So everyone born since then, including you and I, has come into this world with a heart bent against God and His righteous standard.  And for our sin we all deserve eternity in hell.  There is nothing that we can do to change our own hearts or to get out of receiving that penalty.
But the creator God is gracious and merciful and loving, so He sent His Son to come to earth to live sinlessly in our place and to die on the cross for our sins.  Jesus Christ was the perfect substitute for us.  He lived and died in the place of sinners.  Three days later the Father raised Him from the dead so that now anyone who repents and trusts in Christ is joined to Him so that they share in His righteousness and their sins are removed and forgiven and they become heirs with Him of all the blessings in the heavenly places.
In that union with Christ, the believer receives a new heart that wants to serve God.  The Holy Spirit comes to live inside the believer to continually testify to Christ and to empower them to live for Him.  And the believer is slowly conformed to the likeness of Jesus in his character and conduct.  The gospel is all about what God has done in Christ to transform sinners who hated God and one another into saints who love God and one another.
So if someone has repented and believed in Christ and has received a new heart and has the Holy Spirit living in side of them, they should live in a manner consistent with the gospel.  They should be growing in Christlikeness.  They should have hope.  They should have faith.  They should desire Jesus more and more all the time.
Paul is simply saying here, let’s not forget what we’ve received – the gospel and all that it means, including the call to live a lifestyle consistent with it.
I’m very excited to open the Word with you this Sunday to Philippians 3:17-21.  See you then, Lord willing!

Thursday, July 21, 2016

Sermon Leftovers: Philippians 3:15

Because our time was cut short on Sunday, I’d like to give you the remainder of the message in a couple of chunks on the blog today and tomorrow.  That will allow us to continue on with the next passage this Sunday.
If you missed the message on Sunday, you can find it here. 
There are three ways that keeping my eyes on the prize helps me in the race. 
Keeping my eyes on Christ keeps me constantly aware that He is what truly matters.  I don’t know about you, but I’m easily distracted.  But when I’m enjoying fellowship with Him in the Word, prayer, and Christian fellowship, it is kept always in front of me that He is what matters and I find earthly distractions less and less appealing.  The Word testifies to this in many different ways and many different places.  And if my prayers are being informed by that Word, the content of my prayers affirms to myself and the Lord that He is ultimate.  And if my fellowship with other believers is intentionally Christ-centered, then I’m constantly hearing other people testify to His surpassing value.  So in those ways I’m kept constantly aware that He is what truly matters.  Second:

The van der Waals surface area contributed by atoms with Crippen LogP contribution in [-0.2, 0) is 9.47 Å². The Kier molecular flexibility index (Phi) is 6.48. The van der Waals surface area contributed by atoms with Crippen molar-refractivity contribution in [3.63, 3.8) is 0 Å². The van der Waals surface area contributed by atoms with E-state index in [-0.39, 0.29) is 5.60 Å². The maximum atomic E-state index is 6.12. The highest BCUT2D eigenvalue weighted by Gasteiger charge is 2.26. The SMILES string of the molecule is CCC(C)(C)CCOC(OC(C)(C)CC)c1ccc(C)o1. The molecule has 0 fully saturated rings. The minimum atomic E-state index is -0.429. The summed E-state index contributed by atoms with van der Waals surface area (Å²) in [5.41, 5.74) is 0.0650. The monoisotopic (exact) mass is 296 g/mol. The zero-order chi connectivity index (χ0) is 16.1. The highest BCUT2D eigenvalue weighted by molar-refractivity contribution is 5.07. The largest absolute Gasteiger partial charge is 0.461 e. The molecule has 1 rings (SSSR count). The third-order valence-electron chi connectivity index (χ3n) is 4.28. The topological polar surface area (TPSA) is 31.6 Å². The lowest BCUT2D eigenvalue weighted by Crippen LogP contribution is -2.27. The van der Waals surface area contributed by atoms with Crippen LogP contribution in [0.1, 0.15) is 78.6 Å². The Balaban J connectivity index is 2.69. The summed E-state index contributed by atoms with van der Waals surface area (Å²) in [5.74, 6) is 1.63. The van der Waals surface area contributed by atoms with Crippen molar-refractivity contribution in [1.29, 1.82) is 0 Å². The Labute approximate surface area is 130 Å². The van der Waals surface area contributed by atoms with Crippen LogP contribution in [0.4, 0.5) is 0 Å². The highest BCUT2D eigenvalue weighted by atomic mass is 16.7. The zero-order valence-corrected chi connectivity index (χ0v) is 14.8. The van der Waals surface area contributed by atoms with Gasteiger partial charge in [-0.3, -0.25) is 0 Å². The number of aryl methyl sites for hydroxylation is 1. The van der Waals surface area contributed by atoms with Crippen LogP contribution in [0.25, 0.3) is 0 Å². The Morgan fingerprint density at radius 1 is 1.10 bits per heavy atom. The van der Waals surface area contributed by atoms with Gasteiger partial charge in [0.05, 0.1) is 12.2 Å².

Keeping my eyes on Christ keeps me constantly aware that the race is not over.  When my eyes are on the Lord, my mind is on the Lord, my speech is on the Lord, its patently obvious all the time that I don’t have Him in all His fullness.  I’m straining forward to that time.  Clearly, the race isn’t over and I’m compelled to continue pressing on.  I’m moved to continue serving Him and His gospel.
Keeping my eyes on Christ keeps me constantly moving in the direction of godliness.  When my eyes are on the Lord, I’m always aware of His great holiness and my desire to be like Him grows and grows.  And I’m prompted to recognize sin in my life, parts of my character and conduct that are not like Him, and I’m prompted and empowered to kill that sin and grow in godliness.  Keeping my eyes on the Lord keeps me moving in the direction of Christlikeness.
 And our final point:
The Mature Believer Thinks This Way
V15: Let those of us who are mature think this way, and if in anything you think otherwise, God will reveal that also to you.
Think what way?  He means adopt the kind of mindset that he’s just described in himself.  Think of the Christian life as a race that is still being run.  Think that there is still much left to do.  Think that what is left outstanding of the kingdom is worth straining forward to attain.  Think that the fullness of Christ is so desirable that there is no sense in resting on our laurels.  Think that being like Christ is so wonderful that making every effort to kill sin and grow in Christlikeness is worth it.
Let those of us who are mature think this way.  So then does it follow that those who are immature shouldn’t think this way?  If you are new to the faith or you know yourself to be particularly immature, do you have a green light to consider that you have arrived spiritually?  Certainly not.  He’s simply saying, “what I’ve just described, this way of thinking, this is how mature believers think.  And it’s how you should strive to think.”